San Francisco Mayor Convenes Union, Hotel Representatives To Discuss Negotiations
San Francisco Mayor Gavin Newsom (D) on Wednesday met with locked out unionized hotel workers and their employers at City Hall to mediate their contract dispute, which focuses largely on health benefits and the contract's length, the San Francisco Chronicle reports (Raine, San Francisco Chronicle, 10/28). About 1,400 employees represented by the union Unite Here began a strike on Sept. 29 because they said contract negotiations with employers had stalled.
Workers at four hotels in San Francisco on Oct. 13 ended their two-week strike over contract issues, but the hotels -- and 10 others where employees did not strike -- said they would maintain an employee lockout until they reached a contract settlement. On Tuesday, Newsom joined the hotel workers on a picket line after their employers rejected his proposal for a 90-day cooling-off period (California Healthline, 10/27).
The two sides resumed contract negotiations on Wednesday prior to their meeting with Newsom, during which they discussed the "need to end the lockout" and "how damaging [the dispute] was to the city at large," according to Unite Here Local 2 President Mike Casey. Union and employer representatives continued talks mediated by David Weinberg, an administrator with the Federal Mediation and Conciliation Service, until evening and planned to meet again Thursday.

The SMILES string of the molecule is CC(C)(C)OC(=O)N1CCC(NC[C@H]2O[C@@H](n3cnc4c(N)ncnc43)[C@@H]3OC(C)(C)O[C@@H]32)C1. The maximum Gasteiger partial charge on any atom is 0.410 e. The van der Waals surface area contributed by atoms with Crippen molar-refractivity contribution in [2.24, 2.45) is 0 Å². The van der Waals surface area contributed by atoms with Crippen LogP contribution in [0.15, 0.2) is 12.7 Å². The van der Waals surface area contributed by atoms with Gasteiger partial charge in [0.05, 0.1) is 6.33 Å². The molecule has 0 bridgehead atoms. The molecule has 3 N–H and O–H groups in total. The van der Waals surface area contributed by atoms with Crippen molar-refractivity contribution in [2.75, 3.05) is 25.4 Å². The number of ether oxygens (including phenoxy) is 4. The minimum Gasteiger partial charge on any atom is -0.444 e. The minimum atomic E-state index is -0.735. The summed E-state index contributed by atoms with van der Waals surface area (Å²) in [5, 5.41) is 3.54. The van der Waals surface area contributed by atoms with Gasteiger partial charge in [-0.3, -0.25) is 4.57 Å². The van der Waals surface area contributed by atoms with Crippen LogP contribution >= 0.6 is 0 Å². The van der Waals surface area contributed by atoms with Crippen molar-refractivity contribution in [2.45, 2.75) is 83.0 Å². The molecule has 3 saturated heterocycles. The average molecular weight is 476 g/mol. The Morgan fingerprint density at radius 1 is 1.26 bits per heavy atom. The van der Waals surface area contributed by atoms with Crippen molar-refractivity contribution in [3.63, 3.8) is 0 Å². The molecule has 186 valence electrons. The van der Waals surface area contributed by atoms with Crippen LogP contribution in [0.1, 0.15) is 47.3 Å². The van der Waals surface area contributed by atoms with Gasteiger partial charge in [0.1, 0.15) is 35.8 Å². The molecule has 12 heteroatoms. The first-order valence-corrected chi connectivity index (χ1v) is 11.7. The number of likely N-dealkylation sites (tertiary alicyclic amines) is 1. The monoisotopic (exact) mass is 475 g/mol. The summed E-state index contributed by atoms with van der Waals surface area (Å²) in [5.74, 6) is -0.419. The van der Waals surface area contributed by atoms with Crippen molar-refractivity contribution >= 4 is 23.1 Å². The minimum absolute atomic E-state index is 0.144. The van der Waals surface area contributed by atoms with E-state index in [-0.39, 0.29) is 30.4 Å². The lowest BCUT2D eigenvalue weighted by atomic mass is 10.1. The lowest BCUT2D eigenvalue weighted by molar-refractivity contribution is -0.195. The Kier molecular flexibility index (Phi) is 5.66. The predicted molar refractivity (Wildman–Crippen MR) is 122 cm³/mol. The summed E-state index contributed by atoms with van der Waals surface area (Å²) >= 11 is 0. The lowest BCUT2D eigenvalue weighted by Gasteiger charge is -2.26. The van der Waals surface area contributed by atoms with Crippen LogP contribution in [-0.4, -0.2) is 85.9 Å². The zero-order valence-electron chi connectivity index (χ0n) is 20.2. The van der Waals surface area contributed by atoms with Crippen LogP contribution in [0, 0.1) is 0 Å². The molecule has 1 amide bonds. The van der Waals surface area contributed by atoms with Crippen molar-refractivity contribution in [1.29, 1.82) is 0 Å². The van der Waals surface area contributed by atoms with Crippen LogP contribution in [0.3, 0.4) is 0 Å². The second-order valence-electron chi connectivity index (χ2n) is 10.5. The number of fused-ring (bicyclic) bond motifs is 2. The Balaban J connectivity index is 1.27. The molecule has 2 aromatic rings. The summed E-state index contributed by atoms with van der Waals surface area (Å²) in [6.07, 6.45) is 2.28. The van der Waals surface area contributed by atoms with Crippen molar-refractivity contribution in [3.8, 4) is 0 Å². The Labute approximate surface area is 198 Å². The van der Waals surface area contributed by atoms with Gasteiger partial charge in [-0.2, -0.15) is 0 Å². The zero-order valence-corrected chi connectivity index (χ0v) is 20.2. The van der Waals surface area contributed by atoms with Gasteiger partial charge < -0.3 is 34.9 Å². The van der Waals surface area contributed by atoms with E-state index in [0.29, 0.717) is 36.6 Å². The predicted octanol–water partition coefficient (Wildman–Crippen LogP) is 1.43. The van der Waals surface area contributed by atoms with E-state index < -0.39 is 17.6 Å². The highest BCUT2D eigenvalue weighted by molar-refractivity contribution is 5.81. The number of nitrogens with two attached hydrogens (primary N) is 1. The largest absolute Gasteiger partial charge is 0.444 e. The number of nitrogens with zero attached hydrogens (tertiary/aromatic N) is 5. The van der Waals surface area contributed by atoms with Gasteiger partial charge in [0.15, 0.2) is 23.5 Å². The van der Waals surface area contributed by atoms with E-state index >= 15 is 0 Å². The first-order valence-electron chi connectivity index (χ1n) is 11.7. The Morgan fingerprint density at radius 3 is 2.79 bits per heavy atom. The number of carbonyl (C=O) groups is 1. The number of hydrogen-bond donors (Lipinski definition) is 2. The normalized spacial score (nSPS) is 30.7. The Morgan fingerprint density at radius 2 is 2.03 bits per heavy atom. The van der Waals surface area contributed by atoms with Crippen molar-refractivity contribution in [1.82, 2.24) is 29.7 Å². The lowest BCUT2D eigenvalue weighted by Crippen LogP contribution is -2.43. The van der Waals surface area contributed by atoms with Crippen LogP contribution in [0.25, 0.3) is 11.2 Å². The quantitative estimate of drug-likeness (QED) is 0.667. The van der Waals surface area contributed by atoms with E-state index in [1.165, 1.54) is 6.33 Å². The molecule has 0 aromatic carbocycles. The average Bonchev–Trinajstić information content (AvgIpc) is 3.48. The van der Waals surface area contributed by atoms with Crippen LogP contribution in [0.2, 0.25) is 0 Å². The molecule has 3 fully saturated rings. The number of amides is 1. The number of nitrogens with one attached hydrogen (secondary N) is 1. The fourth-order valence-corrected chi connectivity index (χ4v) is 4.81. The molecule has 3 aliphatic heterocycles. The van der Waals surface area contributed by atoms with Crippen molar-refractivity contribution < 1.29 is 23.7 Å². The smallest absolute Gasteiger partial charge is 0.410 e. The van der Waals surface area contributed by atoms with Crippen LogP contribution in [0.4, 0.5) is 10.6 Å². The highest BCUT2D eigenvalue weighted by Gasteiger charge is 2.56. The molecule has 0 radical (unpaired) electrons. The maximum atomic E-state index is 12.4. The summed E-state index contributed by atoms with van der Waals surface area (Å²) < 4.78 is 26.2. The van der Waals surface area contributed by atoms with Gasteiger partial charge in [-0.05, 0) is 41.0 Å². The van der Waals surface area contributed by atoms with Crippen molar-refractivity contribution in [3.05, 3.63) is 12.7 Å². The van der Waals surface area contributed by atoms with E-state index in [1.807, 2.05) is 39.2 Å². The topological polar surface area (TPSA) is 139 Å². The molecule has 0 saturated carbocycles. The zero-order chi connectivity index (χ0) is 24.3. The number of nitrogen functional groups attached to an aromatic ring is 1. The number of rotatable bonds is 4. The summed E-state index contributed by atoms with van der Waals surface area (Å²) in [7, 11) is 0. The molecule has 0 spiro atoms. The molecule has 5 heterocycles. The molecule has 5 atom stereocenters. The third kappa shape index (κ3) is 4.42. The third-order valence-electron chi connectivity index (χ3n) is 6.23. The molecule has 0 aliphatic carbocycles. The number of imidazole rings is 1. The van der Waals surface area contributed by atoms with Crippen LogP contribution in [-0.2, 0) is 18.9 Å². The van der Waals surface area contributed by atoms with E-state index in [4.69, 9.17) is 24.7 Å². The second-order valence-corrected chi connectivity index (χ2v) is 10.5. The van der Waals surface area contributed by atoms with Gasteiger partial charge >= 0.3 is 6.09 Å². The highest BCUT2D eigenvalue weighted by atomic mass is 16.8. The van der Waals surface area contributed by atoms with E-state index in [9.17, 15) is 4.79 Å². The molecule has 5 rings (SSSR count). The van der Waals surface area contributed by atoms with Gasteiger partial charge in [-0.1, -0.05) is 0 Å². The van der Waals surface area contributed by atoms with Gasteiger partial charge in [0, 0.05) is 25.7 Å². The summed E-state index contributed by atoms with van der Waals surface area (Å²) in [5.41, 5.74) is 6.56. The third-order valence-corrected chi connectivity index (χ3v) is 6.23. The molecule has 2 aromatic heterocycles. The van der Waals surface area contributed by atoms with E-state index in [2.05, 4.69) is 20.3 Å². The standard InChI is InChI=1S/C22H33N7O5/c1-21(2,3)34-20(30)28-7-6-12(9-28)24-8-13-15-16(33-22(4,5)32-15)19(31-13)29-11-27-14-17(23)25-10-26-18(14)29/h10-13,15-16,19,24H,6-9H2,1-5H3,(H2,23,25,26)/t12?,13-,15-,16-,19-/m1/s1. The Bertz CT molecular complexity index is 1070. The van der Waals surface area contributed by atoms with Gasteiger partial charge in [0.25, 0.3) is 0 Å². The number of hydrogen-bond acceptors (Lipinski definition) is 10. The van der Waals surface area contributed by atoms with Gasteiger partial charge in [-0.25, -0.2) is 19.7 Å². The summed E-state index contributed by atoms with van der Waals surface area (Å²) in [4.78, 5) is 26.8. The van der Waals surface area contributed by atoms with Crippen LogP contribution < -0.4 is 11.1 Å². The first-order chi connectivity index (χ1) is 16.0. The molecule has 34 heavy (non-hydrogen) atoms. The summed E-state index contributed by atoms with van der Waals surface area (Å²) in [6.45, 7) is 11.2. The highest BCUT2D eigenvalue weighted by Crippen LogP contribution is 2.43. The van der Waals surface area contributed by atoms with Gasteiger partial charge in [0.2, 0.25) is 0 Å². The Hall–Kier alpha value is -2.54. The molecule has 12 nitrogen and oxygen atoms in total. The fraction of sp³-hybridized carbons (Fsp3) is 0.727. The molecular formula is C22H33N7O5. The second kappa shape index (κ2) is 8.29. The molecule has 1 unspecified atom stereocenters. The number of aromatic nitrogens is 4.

Hotel employers offered a new proposal under which employees' monthly health care contributions would increase from the current $10 a month to $119 a month during the fifth year of the contract (San Francisco Chronicle, 10/29).
The original five-year contract proposal for the San Francisco workers would have increased their contributions to health plan premiums from $10 per month to $32.53 per month during the first year of the contract and to $273.42 per month by the fifth year. The terms of the contract affect about 4,000 workers (California Healthline, 10/27).
Matt Adams, vice president of the San Francisco Multi-Employer Group, said the proposal "provides one of the richest health care offers in the city of San Francisco." However, Casey said the offer "isn't specific." He added, "It's just numbers on a page -- not contract language," noting that the proposal would still drop health coverage for 1,100 workers (San Francisco Chronicle, 10/28).